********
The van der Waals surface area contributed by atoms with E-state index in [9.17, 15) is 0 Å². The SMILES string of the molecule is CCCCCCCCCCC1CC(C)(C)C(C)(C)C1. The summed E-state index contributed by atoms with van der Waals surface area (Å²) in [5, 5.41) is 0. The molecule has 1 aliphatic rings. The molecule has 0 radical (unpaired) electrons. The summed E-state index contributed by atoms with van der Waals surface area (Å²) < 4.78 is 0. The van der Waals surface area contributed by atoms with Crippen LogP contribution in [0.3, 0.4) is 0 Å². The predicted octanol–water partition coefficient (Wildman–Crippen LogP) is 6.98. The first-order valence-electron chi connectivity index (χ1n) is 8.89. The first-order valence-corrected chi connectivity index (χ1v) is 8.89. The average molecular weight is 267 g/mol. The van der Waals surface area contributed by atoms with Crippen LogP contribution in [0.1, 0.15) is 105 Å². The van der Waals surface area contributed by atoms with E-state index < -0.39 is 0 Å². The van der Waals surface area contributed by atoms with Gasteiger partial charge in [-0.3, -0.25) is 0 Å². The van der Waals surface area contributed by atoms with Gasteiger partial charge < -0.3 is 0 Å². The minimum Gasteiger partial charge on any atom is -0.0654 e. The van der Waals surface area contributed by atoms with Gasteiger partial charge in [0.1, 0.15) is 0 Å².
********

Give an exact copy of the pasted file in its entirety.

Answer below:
The van der Waals surface area contributed by atoms with E-state index in [9.17, 15) is 0 Å². The SMILES string of the molecule is CCCCCCCCCCC1CC(C)(C)C(C)(C)C1. The summed E-state index contributed by atoms with van der Waals surface area (Å²) in [5, 5.41) is 0. The molecule has 1 aliphatic rings. The molecule has 0 radical (unpaired) electrons. The summed E-state index contributed by atoms with van der Waals surface area (Å²) < 4.78 is 0. The van der Waals surface area contributed by atoms with Crippen LogP contribution in [0.3, 0.4) is 0 Å². The predicted octanol–water partition coefficient (Wildman–Crippen LogP) is 6.98. The first-order valence-electron chi connectivity index (χ1n) is 8.89. The first-order valence-corrected chi connectivity index (χ1v) is 8.89. The average molecular weight is 267 g/mol. The van der Waals surface area contributed by atoms with Crippen LogP contribution in [0.1, 0.15) is 105 Å². The van der Waals surface area contributed by atoms with E-state index < -0.39 is 0 Å². The van der Waals surface area contributed by atoms with Gasteiger partial charge in [-0.3, -0.25) is 0 Å². The van der Waals surface area contributed by atoms with Gasteiger partial charge < -0.3 is 0 Å². The minimum Gasteiger partial charge on any atom is -0.0654 e. The van der Waals surface area contributed by atoms with Gasteiger partial charge in [0.1, 0.15) is 0 Å².